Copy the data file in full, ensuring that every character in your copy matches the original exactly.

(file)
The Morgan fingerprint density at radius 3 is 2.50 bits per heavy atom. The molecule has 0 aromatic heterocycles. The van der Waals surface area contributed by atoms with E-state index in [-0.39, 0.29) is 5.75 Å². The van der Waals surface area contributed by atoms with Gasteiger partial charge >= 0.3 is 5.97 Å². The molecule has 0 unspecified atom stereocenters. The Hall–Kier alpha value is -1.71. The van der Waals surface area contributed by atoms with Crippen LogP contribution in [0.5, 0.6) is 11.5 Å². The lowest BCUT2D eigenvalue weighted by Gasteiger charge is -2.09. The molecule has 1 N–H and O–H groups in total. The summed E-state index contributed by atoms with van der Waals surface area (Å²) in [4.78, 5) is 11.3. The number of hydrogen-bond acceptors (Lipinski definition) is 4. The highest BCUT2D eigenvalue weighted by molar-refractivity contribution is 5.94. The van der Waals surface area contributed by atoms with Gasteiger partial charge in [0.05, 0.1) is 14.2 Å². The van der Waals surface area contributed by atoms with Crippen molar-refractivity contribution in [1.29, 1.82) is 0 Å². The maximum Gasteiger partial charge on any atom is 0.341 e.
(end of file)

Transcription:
The Morgan fingerprint density at radius 3 is 2.50 bits per heavy atom. The molecule has 0 aromatic heterocycles. The van der Waals surface area contributed by atoms with E-state index in [-0.39, 0.29) is 5.75 Å². The van der Waals surface area contributed by atoms with Gasteiger partial charge >= 0.3 is 5.97 Å². The molecule has 0 unspecified atom stereocenters. The Hall–Kier alpha value is -1.71. The van der Waals surface area contributed by atoms with Crippen LogP contribution in [0.5, 0.6) is 11.5 Å². The lowest BCUT2D eigenvalue weighted by Gasteiger charge is -2.09. The molecule has 1 N–H and O–H groups in total. The summed E-state index contributed by atoms with van der Waals surface area (Å²) in [4.78, 5) is 11.3. The number of hydrogen-bond acceptors (Lipinski definition) is 4. The highest BCUT2D eigenvalue weighted by molar-refractivity contribution is 5.94. The van der Waals surface area contributed by atoms with Gasteiger partial charge in [0.05, 0.1) is 14.2 Å². The van der Waals surface area contributed by atoms with Crippen molar-refractivity contribution in [1.29, 1.82) is 0 Å². The maximum Gasteiger partial charge on any atom is 0.341 e.